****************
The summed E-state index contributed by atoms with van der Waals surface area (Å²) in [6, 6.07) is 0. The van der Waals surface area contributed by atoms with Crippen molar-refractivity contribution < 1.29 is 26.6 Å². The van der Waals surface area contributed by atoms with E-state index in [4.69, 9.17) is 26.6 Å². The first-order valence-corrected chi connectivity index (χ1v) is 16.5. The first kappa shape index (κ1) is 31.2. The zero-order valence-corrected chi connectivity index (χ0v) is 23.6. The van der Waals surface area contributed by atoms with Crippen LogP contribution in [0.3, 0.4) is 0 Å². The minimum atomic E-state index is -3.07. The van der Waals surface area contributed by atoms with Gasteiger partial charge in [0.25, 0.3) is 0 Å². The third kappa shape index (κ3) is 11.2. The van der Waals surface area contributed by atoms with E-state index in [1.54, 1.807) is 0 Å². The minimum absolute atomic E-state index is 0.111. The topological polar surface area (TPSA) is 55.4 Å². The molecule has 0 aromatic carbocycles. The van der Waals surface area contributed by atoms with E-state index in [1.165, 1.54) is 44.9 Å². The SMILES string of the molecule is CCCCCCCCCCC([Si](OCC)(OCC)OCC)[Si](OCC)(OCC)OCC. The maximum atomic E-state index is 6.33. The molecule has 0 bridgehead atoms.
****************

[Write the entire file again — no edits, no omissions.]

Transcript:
The summed E-state index contributed by atoms with van der Waals surface area (Å²) in [6, 6.07) is 0. The van der Waals surface area contributed by atoms with Crippen molar-refractivity contribution < 1.29 is 26.6 Å². The van der Waals surface area contributed by atoms with E-state index in [4.69, 9.17) is 26.6 Å². The first-order valence-corrected chi connectivity index (χ1v) is 16.5. The first kappa shape index (κ1) is 31.2. The zero-order valence-corrected chi connectivity index (χ0v) is 23.6. The van der Waals surface area contributed by atoms with Crippen LogP contribution in [0.3, 0.4) is 0 Å². The minimum atomic E-state index is -3.07. The van der Waals surface area contributed by atoms with Gasteiger partial charge in [0.25, 0.3) is 0 Å². The third kappa shape index (κ3) is 11.2. The van der Waals surface area contributed by atoms with E-state index in [1.54, 1.807) is 0 Å². The minimum absolute atomic E-state index is 0.111. The topological polar surface area (TPSA) is 55.4 Å². The molecule has 0 aromatic carbocycles. The van der Waals surface area contributed by atoms with E-state index in [1.165, 1.54) is 44.9 Å². The SMILES string of the molecule is CCCCCCCCCCC([Si](OCC)(OCC)OCC)[Si](OCC)(OCC)OCC. The maximum atomic E-state index is 6.33. The molecule has 0 bridgehead atoms.